Tag Archives: draft horses

Happy Thanksgiving!

Really, this is the best holiday quite possibly ever invented.  We gather around a table with family and friends to share a meal and literally give thanks for all that we have been given.  I can definitely count myself as one who is truly blessed:  with good health, a wonderful life partner, a loving family, a very satisfying life, with lots of adventures to look forward to.  We continue to wait to close on our property, which we first saw last year on Thanksgiving Day.  The seller needs to put in a working septic system, and we have figured out where that will go, and then the driveway over the culvert needs to be widened to the fire marshal’s satisfaction.  We expect closing to happen sometime in January, hopefully around my birthday if all goes well.

extra southern style pecan pie, with a western take on an east coast classic cocktail...

extra southern style pecan pie, with a western take on an east coast classic cocktail…

Above all, I am thankful for the brilliant invention of pie.  This year’s Thanksgiving home run was a Sorghum Molasses (crushed and cooked up by my oldest friend and her team of Belgingers in NC) Bourbon Pecan Pie.  It was delicious.  And speaking of brilliant inventions, I invented a mixed drink this fall after infusing some mid range bourbon with Marionberries:  a blackberry Manhattan I have called the Black Friday.  The ingredients are the usual proportions of Blackberry infused bourbon, vermouth, bitters, a couple of tablespoons of blackberry apple cider puree, and garnished with a couple of the bourbon pickled marionberries.  Dark, smoky, sweet, and berry-licious.  And it goes fantastically with Bourbon Sorghum Molasses Pecan Pie.  To infuse the bourbon, I simply filled a jar with berries, topped it off with bourbon, let it infuse for a month, and then filtered.  I kept the bourbon pickled berries for garnish, clearly.

Here is the recipe for Sorghum Pecan Pie that I used, just add a couple of tablespoons of bourbon, and there you are.  Happy Holidays!

Heavy horses

We had a great day out in Mcminnville at the Yamhill Valley Historical Center Farm fest and Plowing competition.  The great Duane Van Dyke loaned us a team of shires, and Clare and Sara and Sarah and Lucy and I all plowed a demonstration plot together.  Sara Van Dyke got us started and showed us how it is done (and took the edge off our team), and then Clare took over the lines for most of the rest of the day.  Sarah H and Lucy and I all got to practice running the plow and also helped out as general swampers for One Mile Shires…Duane and his extended family had at least 4 teams in the competition.  I had my hands too full to take pictures, but there are some great shots of our end of the field on Clare’s blog.

Many thanks to the Oregon Draft Horse Breeders Association and the Yamhill Valley Heritage center for putting on this great event.  There were 1300 spectators that turned out to watch us plow!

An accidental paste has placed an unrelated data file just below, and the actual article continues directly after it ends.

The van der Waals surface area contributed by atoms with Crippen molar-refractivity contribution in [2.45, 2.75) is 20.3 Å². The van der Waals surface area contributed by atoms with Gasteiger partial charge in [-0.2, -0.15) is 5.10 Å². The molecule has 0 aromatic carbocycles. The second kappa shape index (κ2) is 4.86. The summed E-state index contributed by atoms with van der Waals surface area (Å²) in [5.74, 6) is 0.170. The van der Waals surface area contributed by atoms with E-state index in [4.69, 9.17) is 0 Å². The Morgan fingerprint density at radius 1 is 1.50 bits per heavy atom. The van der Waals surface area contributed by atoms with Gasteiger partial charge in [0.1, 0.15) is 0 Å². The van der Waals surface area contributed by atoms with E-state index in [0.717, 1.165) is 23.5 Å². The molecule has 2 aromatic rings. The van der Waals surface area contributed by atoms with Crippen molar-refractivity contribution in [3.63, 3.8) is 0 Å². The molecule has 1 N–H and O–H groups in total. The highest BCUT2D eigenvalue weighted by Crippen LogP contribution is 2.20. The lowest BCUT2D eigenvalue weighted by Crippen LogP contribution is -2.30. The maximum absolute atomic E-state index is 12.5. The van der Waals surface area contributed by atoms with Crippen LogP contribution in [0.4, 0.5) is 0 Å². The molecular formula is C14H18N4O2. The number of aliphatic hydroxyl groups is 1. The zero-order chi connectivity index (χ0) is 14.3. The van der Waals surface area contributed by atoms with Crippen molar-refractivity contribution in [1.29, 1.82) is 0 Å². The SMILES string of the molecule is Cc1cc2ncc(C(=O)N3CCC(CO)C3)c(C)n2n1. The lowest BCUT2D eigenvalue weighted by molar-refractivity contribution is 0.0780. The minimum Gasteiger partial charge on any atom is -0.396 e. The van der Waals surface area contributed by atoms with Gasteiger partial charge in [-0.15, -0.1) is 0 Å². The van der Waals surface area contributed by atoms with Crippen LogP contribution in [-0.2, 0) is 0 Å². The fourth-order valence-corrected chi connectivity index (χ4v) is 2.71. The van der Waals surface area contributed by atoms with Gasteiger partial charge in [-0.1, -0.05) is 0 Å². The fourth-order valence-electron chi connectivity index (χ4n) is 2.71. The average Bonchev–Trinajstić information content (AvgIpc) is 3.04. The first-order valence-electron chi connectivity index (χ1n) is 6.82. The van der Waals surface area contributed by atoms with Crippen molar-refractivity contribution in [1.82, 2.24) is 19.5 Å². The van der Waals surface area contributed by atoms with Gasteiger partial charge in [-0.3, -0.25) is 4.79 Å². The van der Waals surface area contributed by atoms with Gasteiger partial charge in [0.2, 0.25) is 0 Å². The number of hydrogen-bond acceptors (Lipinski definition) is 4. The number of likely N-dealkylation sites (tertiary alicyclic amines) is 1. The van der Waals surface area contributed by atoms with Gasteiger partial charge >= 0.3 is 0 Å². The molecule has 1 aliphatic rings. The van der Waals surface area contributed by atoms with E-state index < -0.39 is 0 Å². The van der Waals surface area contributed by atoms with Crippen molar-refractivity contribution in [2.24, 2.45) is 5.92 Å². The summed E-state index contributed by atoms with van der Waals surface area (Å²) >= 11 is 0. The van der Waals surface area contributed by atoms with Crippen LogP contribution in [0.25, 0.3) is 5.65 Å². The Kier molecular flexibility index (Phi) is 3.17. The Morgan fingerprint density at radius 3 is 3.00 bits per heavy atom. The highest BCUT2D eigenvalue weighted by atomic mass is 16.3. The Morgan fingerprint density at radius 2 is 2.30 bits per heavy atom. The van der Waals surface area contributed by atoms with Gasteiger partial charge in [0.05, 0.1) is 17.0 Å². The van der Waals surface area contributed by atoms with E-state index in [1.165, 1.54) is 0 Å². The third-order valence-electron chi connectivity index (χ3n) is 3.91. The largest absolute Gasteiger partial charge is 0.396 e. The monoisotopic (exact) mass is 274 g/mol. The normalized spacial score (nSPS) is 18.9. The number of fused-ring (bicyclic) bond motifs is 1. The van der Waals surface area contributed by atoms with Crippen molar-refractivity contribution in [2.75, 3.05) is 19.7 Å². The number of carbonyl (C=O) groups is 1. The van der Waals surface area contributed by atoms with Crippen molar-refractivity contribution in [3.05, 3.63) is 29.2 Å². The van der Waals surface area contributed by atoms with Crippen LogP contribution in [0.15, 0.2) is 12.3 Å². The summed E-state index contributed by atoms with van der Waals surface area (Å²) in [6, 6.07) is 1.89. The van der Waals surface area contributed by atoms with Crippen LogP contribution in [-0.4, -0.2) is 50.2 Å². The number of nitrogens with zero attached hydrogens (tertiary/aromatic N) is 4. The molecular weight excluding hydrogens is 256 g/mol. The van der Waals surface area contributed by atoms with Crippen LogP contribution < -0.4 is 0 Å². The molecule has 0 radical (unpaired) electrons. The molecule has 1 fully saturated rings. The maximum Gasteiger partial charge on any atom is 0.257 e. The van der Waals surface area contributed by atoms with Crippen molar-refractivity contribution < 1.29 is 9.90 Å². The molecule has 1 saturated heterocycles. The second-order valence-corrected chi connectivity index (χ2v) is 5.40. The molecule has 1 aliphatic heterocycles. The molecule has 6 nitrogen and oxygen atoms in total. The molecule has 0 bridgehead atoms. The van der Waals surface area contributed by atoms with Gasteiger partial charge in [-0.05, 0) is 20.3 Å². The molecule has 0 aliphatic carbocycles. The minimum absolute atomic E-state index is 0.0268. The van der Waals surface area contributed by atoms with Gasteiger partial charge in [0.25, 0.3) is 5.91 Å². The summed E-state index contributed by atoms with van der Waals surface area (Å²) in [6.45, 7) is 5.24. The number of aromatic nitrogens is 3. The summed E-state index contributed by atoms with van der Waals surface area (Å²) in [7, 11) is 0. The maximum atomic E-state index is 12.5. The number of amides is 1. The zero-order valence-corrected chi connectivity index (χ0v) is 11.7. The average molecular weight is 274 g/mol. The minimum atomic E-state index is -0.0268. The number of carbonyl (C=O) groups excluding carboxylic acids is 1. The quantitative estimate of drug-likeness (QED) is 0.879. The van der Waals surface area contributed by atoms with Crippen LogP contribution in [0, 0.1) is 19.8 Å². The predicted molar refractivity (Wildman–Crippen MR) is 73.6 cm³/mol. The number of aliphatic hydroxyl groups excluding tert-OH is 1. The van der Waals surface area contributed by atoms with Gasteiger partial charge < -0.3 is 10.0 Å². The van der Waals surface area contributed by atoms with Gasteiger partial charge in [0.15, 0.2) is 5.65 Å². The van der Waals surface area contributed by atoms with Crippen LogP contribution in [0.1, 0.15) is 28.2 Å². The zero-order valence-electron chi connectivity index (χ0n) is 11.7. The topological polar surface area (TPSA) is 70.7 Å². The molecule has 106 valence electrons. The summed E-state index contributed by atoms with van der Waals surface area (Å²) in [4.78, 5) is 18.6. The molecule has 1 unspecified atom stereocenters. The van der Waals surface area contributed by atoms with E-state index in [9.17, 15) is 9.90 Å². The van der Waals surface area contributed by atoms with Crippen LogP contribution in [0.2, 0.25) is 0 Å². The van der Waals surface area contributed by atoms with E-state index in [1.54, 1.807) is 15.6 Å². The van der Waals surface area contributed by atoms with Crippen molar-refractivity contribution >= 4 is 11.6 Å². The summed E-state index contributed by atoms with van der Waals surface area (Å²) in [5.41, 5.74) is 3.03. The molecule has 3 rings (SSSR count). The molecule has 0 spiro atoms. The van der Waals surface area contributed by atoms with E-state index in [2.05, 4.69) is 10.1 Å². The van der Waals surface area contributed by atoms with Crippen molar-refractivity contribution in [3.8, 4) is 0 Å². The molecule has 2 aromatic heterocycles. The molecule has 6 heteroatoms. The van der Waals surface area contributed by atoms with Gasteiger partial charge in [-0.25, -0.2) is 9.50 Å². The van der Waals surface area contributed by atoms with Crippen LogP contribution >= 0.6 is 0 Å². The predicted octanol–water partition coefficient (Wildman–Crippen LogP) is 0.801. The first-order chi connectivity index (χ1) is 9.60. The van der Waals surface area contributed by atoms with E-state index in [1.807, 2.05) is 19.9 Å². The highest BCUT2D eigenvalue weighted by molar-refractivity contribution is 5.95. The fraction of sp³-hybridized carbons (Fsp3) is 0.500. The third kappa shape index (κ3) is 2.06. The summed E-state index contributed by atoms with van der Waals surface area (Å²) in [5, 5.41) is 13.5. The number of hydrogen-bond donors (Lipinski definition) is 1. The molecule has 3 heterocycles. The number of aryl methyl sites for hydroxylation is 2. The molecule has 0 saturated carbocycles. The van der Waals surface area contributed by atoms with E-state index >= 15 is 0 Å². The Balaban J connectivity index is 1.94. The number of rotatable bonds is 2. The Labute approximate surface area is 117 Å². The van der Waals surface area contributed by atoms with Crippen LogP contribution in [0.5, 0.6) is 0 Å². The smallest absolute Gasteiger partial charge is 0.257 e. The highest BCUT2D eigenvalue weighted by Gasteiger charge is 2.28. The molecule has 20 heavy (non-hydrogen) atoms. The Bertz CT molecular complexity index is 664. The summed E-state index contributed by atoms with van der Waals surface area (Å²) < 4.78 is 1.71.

There were a lot of great high points of the day, one of the best for me was when Lisa Hubbe from down in Scio won the Supreme Plowman award, as best teamster and team on the field.  Clare calls her the Zen Master of draft horses, and she truly is masterful in the way she handles horses, she literally never raises her voice and her team would try to pull down the sky if she asked them to.  She is also one of the most humble and kindhearted people one would ever care to meet.  Another high point was helping Duane hitch six up to his double bottom sulky plow (including the team we used all day) and watch him finish out the plowing at the end of the day.

It didn’t hurt that there were lots of beautiful teams to admire, and it was very exciting to work with full sized drafts (and pretty snorty ones at that) after working with haflingers.

This week is the Small Farmers Journal Auction in central Oregon….if you love farm equipment, work horses, and the best collection of characters the Pacific Northwest has to offer, you should head over to Madras and check it out.  I will be there for sure next year (assuming the auction continues), possibly looking for a draft pony of my own.  Or at least a good looking cowgirl hat.

Hummer will be back next year....

Hummer will be back next year! (those are some of Duane’s shires in the background).

A great plow day in Yamhill

Sarah gives Hummer a pre-plow pep talk

Last weekend I ‘crewed’ for Team Big Table at the Yamhill Heritage Center’s annual plow day.  There were 20 teams….probably the biggest collection of draft animals certainly in Oregon, possibly on the west coast outside of the Small Farmers Journal Auction (which is this week!  You should go).  There were Percherons, Belgians, mules, Brabants, Shires, Clydesdales, Haflingers, and…my dream team:  a mother daughter team of buckskin Kiger mustangs.  It was a beautiful day and over 1500 folks came out to watch the teams work.  Clare has plowed at this event for 5 years, this year she plowed the best plot ever, and won her novice division.  Nice work Clare!  My main job was to help keep her younger horse Huston on task.  After a few protests in the first two passes he knuckled down to work like I have never seen him do before.  He even out pulled Hummer, who is an old campaigner with a great work ethic.